That’s the exact quote of an email I received from a family member the other day; she was offended that Pope Francis would be giving only a few of his speeches here next week in English. Most will be delivered in his native language, Spanish.
Is he trying to make some sort of political statement? A friend of mine suggested recently that this was the pope’s way of advocating for open borders, and she added: “Every Pope in recent history has not been an English speaker by birth. Every one spoke in English when they came here. But for those who view the US as not exceptional, that is not the trend. And being Pope means to speak in the vernacular when one travels usually.”
The New York Times observed:
While The Vatican insisted there was no symbolism to the pope’s decision, the choice could put him in the middle of the country’s increasingly vicious debate over who belongs here and what it means to be an American. The United States, with 41 million native Spanish speakers, is second only to Mexico as a Spanish-speaking country.
No one captures the destructive discourse of American xenophobia more than Mr. Trump, who earlier this month exhorted G.O.P. rival Jeb Bush, who has a Mexican-born wife and is fluent in Spanish, to “really set the example by speaking English while in the United States.”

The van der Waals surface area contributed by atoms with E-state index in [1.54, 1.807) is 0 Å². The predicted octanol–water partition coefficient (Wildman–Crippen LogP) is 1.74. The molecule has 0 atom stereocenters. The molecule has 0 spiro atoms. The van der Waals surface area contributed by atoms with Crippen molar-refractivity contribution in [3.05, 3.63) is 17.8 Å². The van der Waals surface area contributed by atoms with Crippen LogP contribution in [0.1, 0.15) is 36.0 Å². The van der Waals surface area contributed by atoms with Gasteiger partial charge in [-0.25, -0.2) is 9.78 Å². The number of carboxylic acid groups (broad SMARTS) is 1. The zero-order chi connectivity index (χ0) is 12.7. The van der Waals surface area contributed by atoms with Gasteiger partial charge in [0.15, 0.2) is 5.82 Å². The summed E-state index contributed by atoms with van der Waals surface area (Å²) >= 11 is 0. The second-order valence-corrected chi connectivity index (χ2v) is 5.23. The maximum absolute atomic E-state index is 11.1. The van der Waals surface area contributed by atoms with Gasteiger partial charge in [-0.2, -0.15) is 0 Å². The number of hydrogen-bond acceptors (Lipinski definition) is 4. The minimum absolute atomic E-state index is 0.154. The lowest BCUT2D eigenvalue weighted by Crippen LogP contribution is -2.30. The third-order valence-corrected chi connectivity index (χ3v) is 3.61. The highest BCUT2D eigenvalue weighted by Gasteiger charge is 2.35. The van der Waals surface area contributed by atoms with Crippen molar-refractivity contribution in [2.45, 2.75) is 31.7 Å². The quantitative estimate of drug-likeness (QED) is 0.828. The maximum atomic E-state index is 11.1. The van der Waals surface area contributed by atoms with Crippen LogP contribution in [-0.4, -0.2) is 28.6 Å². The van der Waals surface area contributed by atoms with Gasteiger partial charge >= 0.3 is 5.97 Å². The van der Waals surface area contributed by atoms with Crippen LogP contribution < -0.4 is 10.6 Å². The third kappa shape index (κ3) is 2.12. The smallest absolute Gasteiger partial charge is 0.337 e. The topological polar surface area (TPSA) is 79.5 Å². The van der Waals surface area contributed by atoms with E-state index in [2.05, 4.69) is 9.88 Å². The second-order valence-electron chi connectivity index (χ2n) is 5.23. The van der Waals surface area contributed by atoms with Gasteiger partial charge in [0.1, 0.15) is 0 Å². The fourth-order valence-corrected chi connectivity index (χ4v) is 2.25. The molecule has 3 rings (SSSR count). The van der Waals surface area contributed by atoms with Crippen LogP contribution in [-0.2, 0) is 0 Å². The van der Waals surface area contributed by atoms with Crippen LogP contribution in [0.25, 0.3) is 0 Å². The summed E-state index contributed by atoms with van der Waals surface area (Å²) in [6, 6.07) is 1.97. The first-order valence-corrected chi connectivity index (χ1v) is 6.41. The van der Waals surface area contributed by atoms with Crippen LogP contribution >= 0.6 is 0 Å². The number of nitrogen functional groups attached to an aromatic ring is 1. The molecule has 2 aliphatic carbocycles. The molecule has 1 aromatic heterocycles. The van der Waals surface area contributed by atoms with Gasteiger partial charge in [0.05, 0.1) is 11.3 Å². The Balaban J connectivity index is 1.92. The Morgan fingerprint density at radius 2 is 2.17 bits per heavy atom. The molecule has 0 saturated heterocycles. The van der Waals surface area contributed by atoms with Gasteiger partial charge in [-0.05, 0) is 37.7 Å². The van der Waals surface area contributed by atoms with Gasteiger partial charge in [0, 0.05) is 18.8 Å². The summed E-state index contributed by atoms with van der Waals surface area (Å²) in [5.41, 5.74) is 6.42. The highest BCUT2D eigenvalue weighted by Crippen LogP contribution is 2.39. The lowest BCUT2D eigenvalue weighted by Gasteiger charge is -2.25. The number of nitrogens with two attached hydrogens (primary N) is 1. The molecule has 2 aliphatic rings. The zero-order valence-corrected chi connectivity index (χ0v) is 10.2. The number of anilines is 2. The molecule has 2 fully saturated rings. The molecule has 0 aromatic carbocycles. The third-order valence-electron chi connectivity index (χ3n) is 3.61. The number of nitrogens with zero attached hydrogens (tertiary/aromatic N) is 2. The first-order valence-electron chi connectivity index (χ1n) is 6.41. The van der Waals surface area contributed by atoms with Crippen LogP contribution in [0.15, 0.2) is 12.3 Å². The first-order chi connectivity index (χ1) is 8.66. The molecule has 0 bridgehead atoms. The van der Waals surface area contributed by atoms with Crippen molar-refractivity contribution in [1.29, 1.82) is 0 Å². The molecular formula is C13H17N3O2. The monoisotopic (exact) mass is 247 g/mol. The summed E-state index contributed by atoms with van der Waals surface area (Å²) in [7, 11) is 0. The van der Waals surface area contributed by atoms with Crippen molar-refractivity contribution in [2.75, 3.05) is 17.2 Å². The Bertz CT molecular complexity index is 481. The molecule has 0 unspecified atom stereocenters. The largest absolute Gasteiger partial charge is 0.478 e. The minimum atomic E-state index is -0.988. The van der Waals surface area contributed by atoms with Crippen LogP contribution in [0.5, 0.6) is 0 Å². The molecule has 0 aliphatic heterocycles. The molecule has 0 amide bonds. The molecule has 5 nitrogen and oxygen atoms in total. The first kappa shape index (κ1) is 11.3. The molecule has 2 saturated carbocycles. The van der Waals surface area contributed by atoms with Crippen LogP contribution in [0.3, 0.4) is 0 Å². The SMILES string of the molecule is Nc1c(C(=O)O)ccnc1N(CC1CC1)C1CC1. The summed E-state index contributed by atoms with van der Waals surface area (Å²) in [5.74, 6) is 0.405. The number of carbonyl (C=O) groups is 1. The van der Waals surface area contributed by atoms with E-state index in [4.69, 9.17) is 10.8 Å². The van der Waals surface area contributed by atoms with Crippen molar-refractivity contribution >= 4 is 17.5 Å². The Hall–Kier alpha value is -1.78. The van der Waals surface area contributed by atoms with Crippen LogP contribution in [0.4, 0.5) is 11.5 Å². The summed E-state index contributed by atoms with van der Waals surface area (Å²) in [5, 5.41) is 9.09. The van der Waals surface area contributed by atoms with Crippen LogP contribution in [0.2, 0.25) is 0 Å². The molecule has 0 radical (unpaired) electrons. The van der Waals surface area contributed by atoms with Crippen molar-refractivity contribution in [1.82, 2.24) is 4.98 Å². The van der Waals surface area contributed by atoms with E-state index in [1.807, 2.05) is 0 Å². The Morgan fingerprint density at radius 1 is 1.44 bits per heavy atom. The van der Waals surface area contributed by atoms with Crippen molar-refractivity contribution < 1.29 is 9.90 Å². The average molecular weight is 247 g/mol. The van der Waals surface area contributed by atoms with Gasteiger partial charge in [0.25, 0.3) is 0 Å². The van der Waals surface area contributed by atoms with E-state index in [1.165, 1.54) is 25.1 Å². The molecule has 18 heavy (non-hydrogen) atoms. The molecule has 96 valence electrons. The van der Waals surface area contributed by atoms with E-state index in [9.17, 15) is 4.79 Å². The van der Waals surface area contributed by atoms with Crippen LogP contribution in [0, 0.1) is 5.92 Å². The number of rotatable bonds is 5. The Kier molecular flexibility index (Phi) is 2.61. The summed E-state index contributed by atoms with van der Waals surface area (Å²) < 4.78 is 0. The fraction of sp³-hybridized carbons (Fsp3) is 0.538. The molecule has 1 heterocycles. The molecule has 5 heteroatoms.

The simple fact is: while the pope is infallible, his English isn’t.
Francis, born Jorge Mario Bergoglio in Argentina, learned Italian from his immigrant parents and grandparents He’s fluent in Latin, in part because while he was studying for the Jesuit priesthood students were expected to converse in Latin during free time, according to papal biographer Austen Ivereigh. Ivereigh says then-Father Bergoglio spent several weeks in Ireland in 1980 working on his English, but without much success. Ivereigh says Bergoglio also studied German while preparing a thesis on the life of a renowned theologian.
Spanish in the U.S. also makes sense for demographic reasons. A sizable percentage of American Catholics—38%, according to CARA—are Hispanic. And the number is growing. A few years ago, one study reported Hispanics accounted for 70% of the Catholic growth in the United States—and if trends continue, Hispanics could make up the majority of Catholics in this country by 2035. If Francis wants to speak to the future of the American Catholic Church, his language of choice should be Spanish.
Maybe we’re just spoiled. We have become accustomed, I think, to popes who speak multiple languages with ease. John Paul took his own advice, “Be not afraid!,” and fearlessly delivered homilies and speeches in heavily accented English every time he came to the U.S. (He was a polyglot, who was fluent in at least eight languages.) Benedict, likewise, offered remarks and homilies in clipped English in 2008; he speaks five languages and reads two others, Greek and Hebrew.
Pope Francis, though, is another story:
The night Francis was elected in March, 2013, I asked retired Cardinal Theodore McCarrick if the new pope spoke English well. “I have no idea,” McCarrick said. “We always speak Spanish with each other.” The pope has admitted he struggles with English, using the Italian word stonatissimo to describe his difficulties. It translates as “very tone deaf.”
Lest we forget: almost exactly 50 years ago, the first pope to visit the United States, Paul VI, delivered his most important and historic speech—his fervent plea for peace at the United Nations—in French.